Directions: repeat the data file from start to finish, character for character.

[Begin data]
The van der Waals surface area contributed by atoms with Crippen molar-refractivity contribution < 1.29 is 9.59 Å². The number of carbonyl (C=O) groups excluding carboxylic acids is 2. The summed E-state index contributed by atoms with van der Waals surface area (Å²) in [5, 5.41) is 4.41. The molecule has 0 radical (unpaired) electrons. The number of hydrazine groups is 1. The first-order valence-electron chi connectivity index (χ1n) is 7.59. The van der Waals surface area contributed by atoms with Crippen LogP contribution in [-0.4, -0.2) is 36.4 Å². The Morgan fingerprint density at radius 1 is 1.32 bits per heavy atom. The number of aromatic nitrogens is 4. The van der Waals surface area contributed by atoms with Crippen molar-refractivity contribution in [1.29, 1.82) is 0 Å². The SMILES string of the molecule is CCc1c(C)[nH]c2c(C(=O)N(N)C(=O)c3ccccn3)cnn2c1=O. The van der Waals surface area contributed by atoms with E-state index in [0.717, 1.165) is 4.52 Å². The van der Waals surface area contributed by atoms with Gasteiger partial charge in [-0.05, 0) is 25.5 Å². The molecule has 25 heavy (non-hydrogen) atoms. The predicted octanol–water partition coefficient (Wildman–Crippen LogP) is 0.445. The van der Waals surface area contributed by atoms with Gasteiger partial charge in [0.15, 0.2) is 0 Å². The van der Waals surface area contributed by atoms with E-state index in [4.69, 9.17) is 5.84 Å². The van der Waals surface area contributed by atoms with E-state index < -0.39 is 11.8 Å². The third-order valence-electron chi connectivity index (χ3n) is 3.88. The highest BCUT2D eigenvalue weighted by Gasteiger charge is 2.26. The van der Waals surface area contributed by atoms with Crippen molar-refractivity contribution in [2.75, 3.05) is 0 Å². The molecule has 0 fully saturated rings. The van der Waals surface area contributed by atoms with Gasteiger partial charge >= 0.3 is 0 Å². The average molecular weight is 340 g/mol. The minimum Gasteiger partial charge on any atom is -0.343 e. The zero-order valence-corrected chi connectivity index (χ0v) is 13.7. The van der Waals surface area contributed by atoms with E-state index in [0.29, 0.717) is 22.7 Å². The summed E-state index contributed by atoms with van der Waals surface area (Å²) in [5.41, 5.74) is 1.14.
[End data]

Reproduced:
The van der Waals surface area contributed by atoms with Crippen molar-refractivity contribution < 1.29 is 9.59 Å². The number of carbonyl (C=O) groups excluding carboxylic acids is 2. The summed E-state index contributed by atoms with van der Waals surface area (Å²) in [5, 5.41) is 4.41. The molecule has 0 radical (unpaired) electrons. The number of hydrazine groups is 1. The first-order valence-electron chi connectivity index (χ1n) is 7.59. The van der Waals surface area contributed by atoms with Crippen LogP contribution in [-0.4, -0.2) is 36.4 Å². The Morgan fingerprint density at radius 1 is 1.32 bits per heavy atom. The number of aromatic nitrogens is 4. The van der Waals surface area contributed by atoms with Crippen molar-refractivity contribution in [1.29, 1.82) is 0 Å². The SMILES string of the molecule is CCc1c(C)[nH]c2c(C(=O)N(N)C(=O)c3ccccn3)cnn2c1=O. The van der Waals surface area contributed by atoms with E-state index in [0.717, 1.165) is 4.52 Å². The van der Waals surface area contributed by atoms with Gasteiger partial charge in [-0.05, 0) is 25.5 Å². The molecule has 25 heavy (non-hydrogen) atoms. The predicted octanol–water partition coefficient (Wildman–Crippen LogP) is 0.445. The van der Waals surface area contributed by atoms with Gasteiger partial charge in [0.15, 0.2) is 0 Å². The van der Waals surface area contributed by atoms with E-state index in [4.69, 9.17) is 5.84 Å². The van der Waals surface area contributed by atoms with E-state index < -0.39 is 11.8 Å². The third-order valence-electron chi connectivity index (χ3n) is 3.88. The highest BCUT2D eigenvalue weighted by Gasteiger charge is 2.26. The van der Waals surface area contributed by atoms with Crippen molar-refractivity contribution in [2.75, 3.05) is 0 Å². The molecule has 0 fully saturated rings. The van der Waals surface area contributed by atoms with Gasteiger partial charge >= 0.3 is 0 Å². The average molecular weight is 340 g/mol. The minimum Gasteiger partial charge on any atom is -0.343 e. The zero-order valence-corrected chi connectivity index (χ0v) is 13.7. The van der Waals surface area contributed by atoms with E-state index in [0.29, 0.717) is 22.7 Å². The summed E-state index contributed by atoms with van der Waals surface area (Å²) in [5.41, 5.74) is 1.14.